This is really an extension of thought leadership, because in order to become the leader that you know you are, you have to be able to back it up. Creation and curation of content are the most effective ways to do this. Many of the Summit speakers touched on these topics, walking the audience through examples of each. There are countless platforms that act as excellent distribution channels, allowing the content to spread virally. It’s important to choose the best format for your content (e.g., blog, infographic, SlideShare, e-book, white paper) and syndicate it where it is most likely to be welcomed. Regardless if you’ve created an original piece of content or curated an interesting piece that another industry expert has distributed, it’s essential to know your audience and super-serve them with what they are likely to want to consume.
It seems like another no-brainer, but it can’t be emphasized enough. You’ve got to take care of your customers. In fact, Reddit cofounder Alexis Ohanian made it the basis for his entire opening keynote presentation. After all, those who use your products/services will eventually define the success or failure of your company. I think it’s important to mention that this applies regardless if you’re in a B2C or B2B industry. The customer and their satisfaction level should be priority number one, always. Brent Herd, director of southeast sales for Twitter, presented an excellent closing keynote on day one with a number of crowd-pleasing examples of how Twitter is not only impacting digital marketing but also affecting customer service channels and habits. If you’re not engaging with your end users on Twitter (and other social channels), you’re very likely missing the most important feedback you’ll ever get on your product.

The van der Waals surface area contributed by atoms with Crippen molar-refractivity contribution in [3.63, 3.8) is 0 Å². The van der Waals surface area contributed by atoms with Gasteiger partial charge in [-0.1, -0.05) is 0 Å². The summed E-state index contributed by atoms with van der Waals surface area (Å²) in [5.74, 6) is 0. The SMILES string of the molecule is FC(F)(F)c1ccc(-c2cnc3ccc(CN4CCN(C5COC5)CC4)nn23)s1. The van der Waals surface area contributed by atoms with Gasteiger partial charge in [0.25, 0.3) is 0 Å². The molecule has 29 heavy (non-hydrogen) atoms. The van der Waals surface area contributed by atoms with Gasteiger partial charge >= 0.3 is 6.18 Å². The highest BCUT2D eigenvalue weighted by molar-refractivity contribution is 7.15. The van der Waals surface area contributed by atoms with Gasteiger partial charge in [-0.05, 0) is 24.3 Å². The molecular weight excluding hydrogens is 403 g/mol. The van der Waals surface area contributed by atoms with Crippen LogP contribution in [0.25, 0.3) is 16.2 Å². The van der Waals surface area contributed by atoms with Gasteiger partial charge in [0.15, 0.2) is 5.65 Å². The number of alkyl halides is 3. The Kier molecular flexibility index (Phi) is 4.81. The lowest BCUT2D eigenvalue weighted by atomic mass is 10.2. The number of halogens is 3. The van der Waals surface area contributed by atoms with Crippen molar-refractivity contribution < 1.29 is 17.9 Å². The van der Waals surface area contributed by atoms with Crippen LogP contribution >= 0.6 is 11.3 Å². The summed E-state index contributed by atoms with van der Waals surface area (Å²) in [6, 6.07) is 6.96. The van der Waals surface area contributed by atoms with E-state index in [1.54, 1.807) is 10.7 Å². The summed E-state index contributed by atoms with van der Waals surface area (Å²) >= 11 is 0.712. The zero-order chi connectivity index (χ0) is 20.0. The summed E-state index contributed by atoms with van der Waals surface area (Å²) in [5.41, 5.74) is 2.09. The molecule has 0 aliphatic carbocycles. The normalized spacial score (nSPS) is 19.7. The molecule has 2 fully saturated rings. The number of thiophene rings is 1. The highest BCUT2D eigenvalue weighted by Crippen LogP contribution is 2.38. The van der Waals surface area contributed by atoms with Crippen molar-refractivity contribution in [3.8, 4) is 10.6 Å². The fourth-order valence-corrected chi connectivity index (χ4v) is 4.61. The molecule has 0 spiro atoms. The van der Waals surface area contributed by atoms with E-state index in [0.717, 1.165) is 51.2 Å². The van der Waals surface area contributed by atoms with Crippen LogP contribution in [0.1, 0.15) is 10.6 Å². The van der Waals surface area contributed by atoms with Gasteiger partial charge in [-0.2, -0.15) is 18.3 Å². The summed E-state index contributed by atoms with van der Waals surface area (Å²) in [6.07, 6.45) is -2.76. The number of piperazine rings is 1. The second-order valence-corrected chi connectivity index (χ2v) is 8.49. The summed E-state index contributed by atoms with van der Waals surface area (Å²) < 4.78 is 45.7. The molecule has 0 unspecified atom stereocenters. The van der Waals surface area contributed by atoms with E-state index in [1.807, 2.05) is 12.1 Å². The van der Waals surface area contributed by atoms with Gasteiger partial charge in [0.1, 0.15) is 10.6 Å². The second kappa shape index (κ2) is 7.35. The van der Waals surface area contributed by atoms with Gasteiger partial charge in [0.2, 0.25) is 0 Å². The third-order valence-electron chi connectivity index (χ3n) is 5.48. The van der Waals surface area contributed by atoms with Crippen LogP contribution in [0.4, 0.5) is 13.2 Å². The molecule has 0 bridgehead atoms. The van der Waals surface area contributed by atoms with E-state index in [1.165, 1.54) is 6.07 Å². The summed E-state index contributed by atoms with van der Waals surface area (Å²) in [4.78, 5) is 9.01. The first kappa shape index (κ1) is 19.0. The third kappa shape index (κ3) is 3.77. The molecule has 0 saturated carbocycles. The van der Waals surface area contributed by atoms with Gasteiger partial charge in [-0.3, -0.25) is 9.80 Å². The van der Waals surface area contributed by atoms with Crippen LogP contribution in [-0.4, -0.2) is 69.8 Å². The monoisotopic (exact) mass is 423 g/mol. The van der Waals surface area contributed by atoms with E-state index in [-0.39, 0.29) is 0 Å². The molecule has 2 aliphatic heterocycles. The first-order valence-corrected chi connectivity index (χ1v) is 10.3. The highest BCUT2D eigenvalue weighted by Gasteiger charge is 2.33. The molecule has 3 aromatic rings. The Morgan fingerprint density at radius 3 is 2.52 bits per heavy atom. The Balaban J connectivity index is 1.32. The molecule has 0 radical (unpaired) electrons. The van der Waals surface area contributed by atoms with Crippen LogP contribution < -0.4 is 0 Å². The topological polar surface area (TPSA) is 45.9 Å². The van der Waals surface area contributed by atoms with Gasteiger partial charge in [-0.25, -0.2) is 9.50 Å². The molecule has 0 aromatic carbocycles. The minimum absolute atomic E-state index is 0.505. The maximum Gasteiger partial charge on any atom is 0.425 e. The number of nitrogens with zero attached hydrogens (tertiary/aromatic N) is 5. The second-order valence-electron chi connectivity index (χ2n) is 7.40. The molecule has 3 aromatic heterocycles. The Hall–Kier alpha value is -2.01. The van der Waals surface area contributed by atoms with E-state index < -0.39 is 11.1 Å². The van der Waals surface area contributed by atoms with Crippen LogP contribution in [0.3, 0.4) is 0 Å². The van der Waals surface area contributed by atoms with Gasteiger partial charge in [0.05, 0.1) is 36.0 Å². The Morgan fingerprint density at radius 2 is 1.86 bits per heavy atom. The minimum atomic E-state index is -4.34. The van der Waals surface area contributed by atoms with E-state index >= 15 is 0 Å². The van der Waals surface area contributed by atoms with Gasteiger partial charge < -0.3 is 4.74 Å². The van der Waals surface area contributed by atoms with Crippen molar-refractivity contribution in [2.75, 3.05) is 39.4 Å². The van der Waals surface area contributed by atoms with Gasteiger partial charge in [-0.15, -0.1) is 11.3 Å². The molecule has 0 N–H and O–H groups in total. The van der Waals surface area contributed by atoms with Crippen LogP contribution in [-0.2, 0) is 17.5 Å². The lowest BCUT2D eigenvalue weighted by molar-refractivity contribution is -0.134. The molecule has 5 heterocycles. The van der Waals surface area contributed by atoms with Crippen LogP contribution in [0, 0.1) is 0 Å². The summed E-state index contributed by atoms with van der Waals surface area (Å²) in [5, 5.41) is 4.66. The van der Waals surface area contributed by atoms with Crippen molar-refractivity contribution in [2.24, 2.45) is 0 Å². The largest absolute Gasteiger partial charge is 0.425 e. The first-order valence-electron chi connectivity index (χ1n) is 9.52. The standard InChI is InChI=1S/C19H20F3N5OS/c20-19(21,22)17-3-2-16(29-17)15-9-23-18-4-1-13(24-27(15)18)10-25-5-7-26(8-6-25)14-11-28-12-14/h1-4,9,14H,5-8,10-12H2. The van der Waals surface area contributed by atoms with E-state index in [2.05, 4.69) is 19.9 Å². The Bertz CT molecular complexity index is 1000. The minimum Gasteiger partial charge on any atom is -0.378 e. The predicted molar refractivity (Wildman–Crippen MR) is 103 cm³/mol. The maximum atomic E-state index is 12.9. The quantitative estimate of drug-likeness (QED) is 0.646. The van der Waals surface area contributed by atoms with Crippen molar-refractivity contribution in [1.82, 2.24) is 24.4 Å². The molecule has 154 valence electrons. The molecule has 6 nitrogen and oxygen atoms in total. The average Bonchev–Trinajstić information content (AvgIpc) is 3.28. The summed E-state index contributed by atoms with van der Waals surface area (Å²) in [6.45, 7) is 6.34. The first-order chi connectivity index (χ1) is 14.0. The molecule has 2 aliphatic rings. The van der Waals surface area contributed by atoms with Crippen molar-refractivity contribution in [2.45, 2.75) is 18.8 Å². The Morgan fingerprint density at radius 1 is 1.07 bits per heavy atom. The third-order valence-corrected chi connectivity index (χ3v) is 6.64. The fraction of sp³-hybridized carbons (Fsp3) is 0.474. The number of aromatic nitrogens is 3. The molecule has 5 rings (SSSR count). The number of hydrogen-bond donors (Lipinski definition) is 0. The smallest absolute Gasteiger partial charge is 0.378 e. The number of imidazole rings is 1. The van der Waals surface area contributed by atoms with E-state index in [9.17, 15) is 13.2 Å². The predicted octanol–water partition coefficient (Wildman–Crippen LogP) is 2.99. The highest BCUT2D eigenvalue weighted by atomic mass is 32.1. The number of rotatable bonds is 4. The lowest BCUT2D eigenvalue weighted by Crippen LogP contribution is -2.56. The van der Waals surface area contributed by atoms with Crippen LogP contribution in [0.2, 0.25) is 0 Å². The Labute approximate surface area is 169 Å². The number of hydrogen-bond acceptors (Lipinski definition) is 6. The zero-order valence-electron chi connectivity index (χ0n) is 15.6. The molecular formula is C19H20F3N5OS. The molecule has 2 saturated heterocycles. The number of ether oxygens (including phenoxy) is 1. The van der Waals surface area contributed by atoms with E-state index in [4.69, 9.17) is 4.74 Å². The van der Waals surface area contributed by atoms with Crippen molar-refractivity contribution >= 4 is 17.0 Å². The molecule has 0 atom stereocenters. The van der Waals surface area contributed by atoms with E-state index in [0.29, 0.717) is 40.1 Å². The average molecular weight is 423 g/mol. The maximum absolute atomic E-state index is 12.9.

As I sat through presentations from many of the self-made experts on stage at the Summit, another glaring trait I found myself coming back to was their ability to adapt quickly. It’s clear technology and innovation are moving at the speed of light. If you’re gong to win, going to survive, and eventually going to thrive as an entrepreneur, you’d better be ready to run the race.
A year from now when the Dallas Digital Summit comes back through town, I wonder what the topics will be discussed that aren’t even on the radar today. This year Pinterest and Instagram were frequently mentioned in the social space as emerging trends. Which will be top of mind 12 months from today? Are they even out of beta right now? The same can be said for mobile, SEO, and the other topics discussed. The key takeaway for entrepreneurs is to not only keep up, but to forge new ground. Push the envelope within your niche and move as fast as you possibly can.
As an entrepreneur and cofounder of Dallas-based Fancorps, guest author G.I. Sanders has a passion for startups, social media, and digital marketing strategies. He is a music and fitness enthusiast, frequently merging the two with the latest mobile technology. His primary goal for Tech Cocktail is to bring much-needed exposure and attention to the vast number of startups and entrepreneurs in the southern United States, particularly central Texas. Follow him on Twitter @gisanders.